Oracle has released another out of band patch for a zero day vulnerability, CVE-2019-2725, on June 19, 2019. This zero-day is a lot like the last WebLogic vulnerability that was released in April 2019. Both of these vulnerabilities involve a bug in the data deserialization process that happens inside WebLogic servers when content is reverted from binary form back into its original form. Both vulnerabilities allow attackers to exploit this process and run code on affected systems. The attacker does not need to know a remote server’s credentials to run an exploit against it.
Much like previous WebLogic vulnerabilities, this flaw can theoretically be used to install ransomware, cryptojacking, or Bitcoin miners. Since it is remote code execution, the possibilities for use are very broad.
Some WebLogic users are mitigating against this and future vulnerabilities by disabling Asynchronous Request-Response and Web Service Atomic Transactions applications entirely. This could have other implications, but controlling access to these applications via firewall or network policy at the very least would be wise. Oracle is fixing these vulnerabilities by blacklisting specific classes, which leaves WebLogic open to similar flaws being discovered in the future.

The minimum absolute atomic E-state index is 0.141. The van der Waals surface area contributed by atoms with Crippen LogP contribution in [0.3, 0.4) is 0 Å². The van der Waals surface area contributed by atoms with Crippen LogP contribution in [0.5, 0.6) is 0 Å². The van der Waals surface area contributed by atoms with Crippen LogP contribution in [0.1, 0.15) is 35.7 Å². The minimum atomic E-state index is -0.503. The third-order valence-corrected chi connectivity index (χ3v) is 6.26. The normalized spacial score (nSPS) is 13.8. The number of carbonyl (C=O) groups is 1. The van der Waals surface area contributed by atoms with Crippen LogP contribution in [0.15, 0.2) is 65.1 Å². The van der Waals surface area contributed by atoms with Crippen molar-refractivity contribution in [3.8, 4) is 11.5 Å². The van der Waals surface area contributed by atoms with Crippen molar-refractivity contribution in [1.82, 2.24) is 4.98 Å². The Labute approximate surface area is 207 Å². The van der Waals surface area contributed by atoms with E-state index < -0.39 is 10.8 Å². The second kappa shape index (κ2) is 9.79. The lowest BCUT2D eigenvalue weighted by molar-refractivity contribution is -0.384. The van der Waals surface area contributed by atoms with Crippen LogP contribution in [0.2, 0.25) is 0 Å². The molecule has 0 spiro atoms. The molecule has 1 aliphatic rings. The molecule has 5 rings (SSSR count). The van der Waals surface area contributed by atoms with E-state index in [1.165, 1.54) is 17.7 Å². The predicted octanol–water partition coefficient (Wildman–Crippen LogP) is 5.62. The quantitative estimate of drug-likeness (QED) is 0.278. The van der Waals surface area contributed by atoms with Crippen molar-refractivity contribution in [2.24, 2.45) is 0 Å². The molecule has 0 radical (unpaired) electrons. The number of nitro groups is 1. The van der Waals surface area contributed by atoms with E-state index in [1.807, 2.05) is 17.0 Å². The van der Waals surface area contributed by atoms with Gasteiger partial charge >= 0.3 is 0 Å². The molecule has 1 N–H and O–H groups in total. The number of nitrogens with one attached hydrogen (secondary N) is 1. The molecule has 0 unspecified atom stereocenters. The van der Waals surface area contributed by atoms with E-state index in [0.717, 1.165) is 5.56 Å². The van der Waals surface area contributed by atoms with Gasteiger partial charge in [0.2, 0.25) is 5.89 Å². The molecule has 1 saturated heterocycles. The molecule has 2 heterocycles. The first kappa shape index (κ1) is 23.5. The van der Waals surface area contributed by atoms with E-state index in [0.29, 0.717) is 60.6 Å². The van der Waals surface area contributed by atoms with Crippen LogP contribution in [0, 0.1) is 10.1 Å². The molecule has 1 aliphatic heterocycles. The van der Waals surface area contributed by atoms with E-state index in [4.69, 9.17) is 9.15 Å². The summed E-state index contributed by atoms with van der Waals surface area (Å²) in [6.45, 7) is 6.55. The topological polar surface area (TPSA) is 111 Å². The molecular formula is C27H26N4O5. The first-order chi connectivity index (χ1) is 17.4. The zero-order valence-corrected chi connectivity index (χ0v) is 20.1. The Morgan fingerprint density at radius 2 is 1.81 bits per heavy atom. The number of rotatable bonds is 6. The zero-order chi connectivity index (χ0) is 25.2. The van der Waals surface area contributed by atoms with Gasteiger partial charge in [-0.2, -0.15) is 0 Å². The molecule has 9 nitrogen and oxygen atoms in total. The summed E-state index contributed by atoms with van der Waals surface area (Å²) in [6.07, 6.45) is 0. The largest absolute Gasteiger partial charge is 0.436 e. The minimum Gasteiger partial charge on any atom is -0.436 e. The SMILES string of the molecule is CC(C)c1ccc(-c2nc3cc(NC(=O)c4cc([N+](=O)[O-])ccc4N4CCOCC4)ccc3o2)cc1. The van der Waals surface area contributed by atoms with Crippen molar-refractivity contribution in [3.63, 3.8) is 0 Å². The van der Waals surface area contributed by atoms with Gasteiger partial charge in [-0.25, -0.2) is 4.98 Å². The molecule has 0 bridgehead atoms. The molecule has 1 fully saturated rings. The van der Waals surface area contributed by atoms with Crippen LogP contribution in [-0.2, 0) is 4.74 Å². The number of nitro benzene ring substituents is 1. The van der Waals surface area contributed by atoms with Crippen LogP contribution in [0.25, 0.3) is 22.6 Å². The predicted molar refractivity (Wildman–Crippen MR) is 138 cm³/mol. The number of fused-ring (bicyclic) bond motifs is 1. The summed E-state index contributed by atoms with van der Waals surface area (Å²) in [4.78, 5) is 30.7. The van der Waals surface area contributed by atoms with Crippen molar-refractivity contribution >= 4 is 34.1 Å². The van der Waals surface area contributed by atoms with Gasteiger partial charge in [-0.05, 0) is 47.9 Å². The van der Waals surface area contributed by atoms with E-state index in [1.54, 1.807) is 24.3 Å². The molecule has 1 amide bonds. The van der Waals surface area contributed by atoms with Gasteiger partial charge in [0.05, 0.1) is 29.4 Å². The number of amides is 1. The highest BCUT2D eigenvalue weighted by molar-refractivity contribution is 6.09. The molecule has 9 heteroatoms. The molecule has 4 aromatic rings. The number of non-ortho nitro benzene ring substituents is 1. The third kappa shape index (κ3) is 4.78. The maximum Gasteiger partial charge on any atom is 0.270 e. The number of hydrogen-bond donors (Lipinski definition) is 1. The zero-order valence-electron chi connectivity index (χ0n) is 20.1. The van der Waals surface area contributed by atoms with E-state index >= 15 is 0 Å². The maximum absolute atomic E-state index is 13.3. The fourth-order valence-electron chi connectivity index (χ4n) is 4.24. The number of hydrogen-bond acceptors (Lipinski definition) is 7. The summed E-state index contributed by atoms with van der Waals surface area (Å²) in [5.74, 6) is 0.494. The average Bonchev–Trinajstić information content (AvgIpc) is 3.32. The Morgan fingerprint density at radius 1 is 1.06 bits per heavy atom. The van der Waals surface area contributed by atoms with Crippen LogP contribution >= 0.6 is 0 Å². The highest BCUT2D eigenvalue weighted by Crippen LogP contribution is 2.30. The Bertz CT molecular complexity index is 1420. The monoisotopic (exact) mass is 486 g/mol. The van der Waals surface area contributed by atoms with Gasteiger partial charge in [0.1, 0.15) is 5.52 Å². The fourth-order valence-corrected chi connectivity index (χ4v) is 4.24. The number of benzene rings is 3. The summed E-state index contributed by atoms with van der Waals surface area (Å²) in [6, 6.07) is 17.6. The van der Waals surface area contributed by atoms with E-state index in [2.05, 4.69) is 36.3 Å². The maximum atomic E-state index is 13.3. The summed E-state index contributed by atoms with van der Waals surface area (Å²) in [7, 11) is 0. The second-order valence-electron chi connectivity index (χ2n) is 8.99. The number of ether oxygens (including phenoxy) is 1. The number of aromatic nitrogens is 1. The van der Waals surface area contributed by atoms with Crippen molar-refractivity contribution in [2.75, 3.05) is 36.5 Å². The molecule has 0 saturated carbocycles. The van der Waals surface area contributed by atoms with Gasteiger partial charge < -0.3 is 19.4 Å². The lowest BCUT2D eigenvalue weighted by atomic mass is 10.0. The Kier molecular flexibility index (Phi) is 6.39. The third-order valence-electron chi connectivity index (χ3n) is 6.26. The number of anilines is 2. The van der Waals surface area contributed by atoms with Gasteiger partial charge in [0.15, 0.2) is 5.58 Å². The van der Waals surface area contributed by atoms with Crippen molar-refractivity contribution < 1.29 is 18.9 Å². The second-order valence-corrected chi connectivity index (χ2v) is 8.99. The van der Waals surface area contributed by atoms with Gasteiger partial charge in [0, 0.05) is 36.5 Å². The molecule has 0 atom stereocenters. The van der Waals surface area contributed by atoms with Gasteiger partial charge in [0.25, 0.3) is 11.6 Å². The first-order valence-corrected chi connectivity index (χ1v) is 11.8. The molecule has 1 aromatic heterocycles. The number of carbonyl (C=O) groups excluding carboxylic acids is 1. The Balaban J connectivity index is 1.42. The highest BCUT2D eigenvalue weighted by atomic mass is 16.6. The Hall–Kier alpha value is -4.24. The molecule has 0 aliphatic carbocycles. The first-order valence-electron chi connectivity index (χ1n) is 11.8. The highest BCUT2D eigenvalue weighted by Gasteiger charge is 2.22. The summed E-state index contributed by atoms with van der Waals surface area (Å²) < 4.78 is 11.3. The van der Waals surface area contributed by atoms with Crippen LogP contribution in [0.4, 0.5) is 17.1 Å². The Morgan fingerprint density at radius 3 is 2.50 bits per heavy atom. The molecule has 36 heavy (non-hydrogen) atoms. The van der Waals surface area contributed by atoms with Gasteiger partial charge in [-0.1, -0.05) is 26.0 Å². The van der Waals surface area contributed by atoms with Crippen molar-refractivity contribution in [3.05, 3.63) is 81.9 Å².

Protecting these applications by means other than patching would be a good practice, as it would decrease the need for emergency patching should other flaws surface. Being diligent about applying Oracle’s quarterly updates to WebLogic should be considered a best practice. Oracle releases updates on the Tuesday closest to the 17th of January, April, July, and October.
To detect this vulnerability, scan your servers, especially public-facing servers, using Tenable Plugin IDs 124338 and 124337, or Qualys QID 87386.
If you are a Vulnerability Management customer with deepwatch, your vulnerability management SME will communicate with you in regards to which assets are considered vulnerable to you in your environment.
All organizations should put the patch into place as soon as possible due to this vulnerability being used in the wild at this time.
Jen O’Neil, Vulnerability Management SME
Dave Farquhar, Vulnerability Management SME